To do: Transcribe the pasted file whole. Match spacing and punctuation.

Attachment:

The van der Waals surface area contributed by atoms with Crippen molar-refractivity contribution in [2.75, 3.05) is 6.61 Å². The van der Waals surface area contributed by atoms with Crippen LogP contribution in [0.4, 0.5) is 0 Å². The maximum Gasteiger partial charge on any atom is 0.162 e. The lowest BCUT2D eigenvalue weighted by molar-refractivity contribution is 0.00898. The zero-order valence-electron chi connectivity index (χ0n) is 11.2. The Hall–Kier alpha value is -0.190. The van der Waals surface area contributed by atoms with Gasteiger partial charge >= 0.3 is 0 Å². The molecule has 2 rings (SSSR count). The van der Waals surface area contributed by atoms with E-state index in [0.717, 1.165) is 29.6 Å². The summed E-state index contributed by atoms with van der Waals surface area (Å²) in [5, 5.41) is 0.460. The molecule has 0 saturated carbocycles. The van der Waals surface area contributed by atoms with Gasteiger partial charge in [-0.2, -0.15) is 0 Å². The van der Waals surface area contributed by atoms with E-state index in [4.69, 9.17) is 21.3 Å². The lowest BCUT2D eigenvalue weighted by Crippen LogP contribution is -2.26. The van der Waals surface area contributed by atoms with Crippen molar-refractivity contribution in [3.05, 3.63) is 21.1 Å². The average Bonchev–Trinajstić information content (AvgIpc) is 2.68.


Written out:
The van der Waals surface area contributed by atoms with Crippen molar-refractivity contribution in [2.75, 3.05) is 6.61 Å². The van der Waals surface area contributed by atoms with Crippen LogP contribution in [0.4, 0.5) is 0 Å². The maximum Gasteiger partial charge on any atom is 0.162 e. The lowest BCUT2D eigenvalue weighted by molar-refractivity contribution is 0.00898. The zero-order valence-electron chi connectivity index (χ0n) is 11.2. The Hall–Kier alpha value is -0.190. The van der Waals surface area contributed by atoms with Gasteiger partial charge >= 0.3 is 0 Å². The molecule has 2 rings (SSSR count). The van der Waals surface area contributed by atoms with E-state index in [0.717, 1.165) is 29.6 Å². The summed E-state index contributed by atoms with van der Waals surface area (Å²) in [5, 5.41) is 0.460. The molecule has 0 saturated carbocycles. The van der Waals surface area contributed by atoms with Gasteiger partial charge in [-0.2, -0.15) is 0 Å². The van der Waals surface area contributed by atoms with E-state index in [4.69, 9.17) is 21.3 Å². The lowest BCUT2D eigenvalue weighted by Crippen LogP contribution is -2.26. The van der Waals surface area contributed by atoms with Crippen molar-refractivity contribution in [3.05, 3.63) is 21.1 Å². The average Bonchev–Trinajstić information content (AvgIpc) is 2.68.